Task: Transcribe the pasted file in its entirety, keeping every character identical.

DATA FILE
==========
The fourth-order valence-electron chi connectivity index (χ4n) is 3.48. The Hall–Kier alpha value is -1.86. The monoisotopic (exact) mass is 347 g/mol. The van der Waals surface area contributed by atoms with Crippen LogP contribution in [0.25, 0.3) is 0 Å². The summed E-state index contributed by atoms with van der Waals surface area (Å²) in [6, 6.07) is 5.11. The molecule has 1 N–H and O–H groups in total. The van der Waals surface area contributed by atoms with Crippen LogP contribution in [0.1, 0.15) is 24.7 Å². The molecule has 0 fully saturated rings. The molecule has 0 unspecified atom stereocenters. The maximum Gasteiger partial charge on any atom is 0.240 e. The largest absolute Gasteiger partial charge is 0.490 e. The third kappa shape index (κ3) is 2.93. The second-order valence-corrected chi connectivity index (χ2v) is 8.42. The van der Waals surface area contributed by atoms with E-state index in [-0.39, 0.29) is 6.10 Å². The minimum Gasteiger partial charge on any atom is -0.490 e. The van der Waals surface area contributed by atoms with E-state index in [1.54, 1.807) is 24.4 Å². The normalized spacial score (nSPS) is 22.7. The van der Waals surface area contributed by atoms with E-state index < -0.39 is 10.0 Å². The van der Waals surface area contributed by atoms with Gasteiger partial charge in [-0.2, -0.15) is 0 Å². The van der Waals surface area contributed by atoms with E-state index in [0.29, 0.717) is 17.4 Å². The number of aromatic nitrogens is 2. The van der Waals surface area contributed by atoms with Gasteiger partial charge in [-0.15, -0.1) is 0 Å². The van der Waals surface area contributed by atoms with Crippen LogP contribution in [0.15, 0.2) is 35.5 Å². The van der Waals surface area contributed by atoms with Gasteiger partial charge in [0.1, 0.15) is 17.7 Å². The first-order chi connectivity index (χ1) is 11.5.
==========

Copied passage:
The fourth-order valence-electron chi connectivity index (χ4n) is 3.48. The Hall–Kier alpha value is -1.86. The monoisotopic (exact) mass is 347 g/mol. The van der Waals surface area contributed by atoms with Crippen LogP contribution in [0.25, 0.3) is 0 Å². The summed E-state index contributed by atoms with van der Waals surface area (Å²) in [6, 6.07) is 5.11. The molecule has 1 N–H and O–H groups in total. The van der Waals surface area contributed by atoms with Crippen LogP contribution in [0.1, 0.15) is 24.7 Å². The molecule has 0 fully saturated rings. The molecule has 0 unspecified atom stereocenters. The maximum Gasteiger partial charge on any atom is 0.240 e. The largest absolute Gasteiger partial charge is 0.490 e. The third kappa shape index (κ3) is 2.93. The second-order valence-corrected chi connectivity index (χ2v) is 8.42. The van der Waals surface area contributed by atoms with E-state index in [-0.39, 0.29) is 6.10 Å². The minimum Gasteiger partial charge on any atom is -0.490 e. The van der Waals surface area contributed by atoms with E-state index in [1.54, 1.807) is 24.4 Å². The normalized spacial score (nSPS) is 22.7. The van der Waals surface area contributed by atoms with E-state index < -0.39 is 10.0 Å². The van der Waals surface area contributed by atoms with Gasteiger partial charge in [-0.2, -0.15) is 0 Å². The van der Waals surface area contributed by atoms with E-state index in [0.29, 0.717) is 17.4 Å². The number of aromatic nitrogens is 2. The van der Waals surface area contributed by atoms with Gasteiger partial charge in [-0.15, -0.1) is 0 Å². The van der Waals surface area contributed by atoms with Crippen LogP contribution in [0.15, 0.2) is 35.5 Å². The van der Waals surface area contributed by atoms with Gasteiger partial charge in [0.1, 0.15) is 17.7 Å². The first-order chi connectivity index (χ1) is 11.5.